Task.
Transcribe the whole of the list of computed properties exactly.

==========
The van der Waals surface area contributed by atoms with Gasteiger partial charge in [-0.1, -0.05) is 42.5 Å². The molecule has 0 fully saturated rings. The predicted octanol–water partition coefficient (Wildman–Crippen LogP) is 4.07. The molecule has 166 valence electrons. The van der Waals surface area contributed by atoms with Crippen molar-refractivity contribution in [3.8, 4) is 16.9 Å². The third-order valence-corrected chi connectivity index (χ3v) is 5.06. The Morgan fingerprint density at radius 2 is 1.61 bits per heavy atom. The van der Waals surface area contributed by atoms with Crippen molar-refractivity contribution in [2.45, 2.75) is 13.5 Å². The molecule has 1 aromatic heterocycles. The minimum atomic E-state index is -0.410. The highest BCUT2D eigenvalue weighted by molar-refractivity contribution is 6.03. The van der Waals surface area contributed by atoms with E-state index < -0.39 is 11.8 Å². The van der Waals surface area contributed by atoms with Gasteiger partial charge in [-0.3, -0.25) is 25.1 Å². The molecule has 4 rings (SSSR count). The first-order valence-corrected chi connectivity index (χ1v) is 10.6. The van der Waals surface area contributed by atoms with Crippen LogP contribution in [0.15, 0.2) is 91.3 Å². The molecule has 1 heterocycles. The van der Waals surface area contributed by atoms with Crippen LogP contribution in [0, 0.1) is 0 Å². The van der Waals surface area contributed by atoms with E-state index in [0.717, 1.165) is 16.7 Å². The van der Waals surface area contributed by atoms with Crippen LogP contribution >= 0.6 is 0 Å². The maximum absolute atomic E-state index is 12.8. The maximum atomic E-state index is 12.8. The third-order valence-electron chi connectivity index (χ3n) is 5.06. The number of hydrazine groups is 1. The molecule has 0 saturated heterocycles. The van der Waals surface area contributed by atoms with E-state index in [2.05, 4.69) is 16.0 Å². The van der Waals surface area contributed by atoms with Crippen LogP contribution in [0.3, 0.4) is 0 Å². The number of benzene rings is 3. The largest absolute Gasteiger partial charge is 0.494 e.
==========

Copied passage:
The van der Waals surface area contributed by atoms with Gasteiger partial charge in [-0.1, -0.05) is 42.5 Å². The molecule has 0 fully saturated rings. The predicted octanol–water partition coefficient (Wildman–Crippen LogP) is 4.07. The molecule has 166 valence electrons. The van der Waals surface area contributed by atoms with Crippen molar-refractivity contribution in [3.8, 4) is 16.9 Å². The third-order valence-corrected chi connectivity index (χ3v) is 5.06. The Morgan fingerprint density at radius 2 is 1.61 bits per heavy atom. The van der Waals surface area contributed by atoms with Crippen molar-refractivity contribution in [2.45, 2.75) is 13.5 Å². The molecule has 1 aromatic heterocycles. The minimum atomic E-state index is -0.410. The highest BCUT2D eigenvalue weighted by molar-refractivity contribution is 6.03. The van der Waals surface area contributed by atoms with E-state index < -0.39 is 11.8 Å². The van der Waals surface area contributed by atoms with Gasteiger partial charge in [-0.3, -0.25) is 25.1 Å². The molecule has 4 rings (SSSR count). The first-order valence-corrected chi connectivity index (χ1v) is 10.6. The van der Waals surface area contributed by atoms with Crippen LogP contribution in [0.15, 0.2) is 91.3 Å². The molecule has 1 heterocycles. The van der Waals surface area contributed by atoms with Crippen LogP contribution in [0, 0.1) is 0 Å². The van der Waals surface area contributed by atoms with E-state index in [0.717, 1.165) is 16.7 Å². The van der Waals surface area contributed by atoms with Crippen LogP contribution >= 0.6 is 0 Å². The maximum absolute atomic E-state index is 12.8. The maximum atomic E-state index is 12.8. The third-order valence-electron chi connectivity index (χ3n) is 5.06. The number of hydrazine groups is 1. The molecule has 0 saturated heterocycles. The van der Waals surface area contributed by atoms with E-state index in [2.05, 4.69) is 16.0 Å². The van der Waals surface area contributed by atoms with Crippen LogP contribution in [0.3, 0.4) is 0 Å². The number of benzene rings is 3. The largest absolute Gasteiger partial charge is 0.494 e.